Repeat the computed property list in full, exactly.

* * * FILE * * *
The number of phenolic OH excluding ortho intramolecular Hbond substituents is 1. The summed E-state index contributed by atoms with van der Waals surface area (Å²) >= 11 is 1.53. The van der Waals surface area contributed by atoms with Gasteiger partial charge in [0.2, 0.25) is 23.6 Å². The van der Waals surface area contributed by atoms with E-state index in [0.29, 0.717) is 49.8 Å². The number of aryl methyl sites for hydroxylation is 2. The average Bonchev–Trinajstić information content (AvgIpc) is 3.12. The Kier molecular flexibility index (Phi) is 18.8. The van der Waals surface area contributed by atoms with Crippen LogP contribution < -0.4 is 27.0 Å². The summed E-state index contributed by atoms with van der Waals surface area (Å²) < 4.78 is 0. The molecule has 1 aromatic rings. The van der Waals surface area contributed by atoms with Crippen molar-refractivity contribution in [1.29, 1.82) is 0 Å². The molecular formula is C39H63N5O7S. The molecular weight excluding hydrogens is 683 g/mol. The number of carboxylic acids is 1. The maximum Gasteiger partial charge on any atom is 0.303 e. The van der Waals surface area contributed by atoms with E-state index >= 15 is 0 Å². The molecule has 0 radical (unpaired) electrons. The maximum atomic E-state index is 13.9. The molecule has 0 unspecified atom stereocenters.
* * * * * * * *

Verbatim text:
The number of phenolic OH excluding ortho intramolecular Hbond substituents is 1. The summed E-state index contributed by atoms with van der Waals surface area (Å²) >= 11 is 1.53. The van der Waals surface area contributed by atoms with Gasteiger partial charge in [0.2, 0.25) is 23.6 Å². The van der Waals surface area contributed by atoms with E-state index in [0.29, 0.717) is 49.8 Å². The number of aryl methyl sites for hydroxylation is 2. The average Bonchev–Trinajstić information content (AvgIpc) is 3.12. The Kier molecular flexibility index (Phi) is 18.8. The van der Waals surface area contributed by atoms with Crippen LogP contribution < -0.4 is 27.0 Å². The summed E-state index contributed by atoms with van der Waals surface area (Å²) < 4.78 is 0. The molecule has 1 aromatic rings. The van der Waals surface area contributed by atoms with Crippen molar-refractivity contribution in [1.29, 1.82) is 0 Å². The molecular formula is C39H63N5O7S. The molecular weight excluding hydrogens is 683 g/mol. The number of carboxylic acids is 1. The maximum Gasteiger partial charge on any atom is 0.303 e. The van der Waals surface area contributed by atoms with E-state index >= 15 is 0 Å². The molecule has 0 radical (unpaired) electrons. The maximum atomic E-state index is 13.9. The molecule has 0 unspecified atom stereocenters.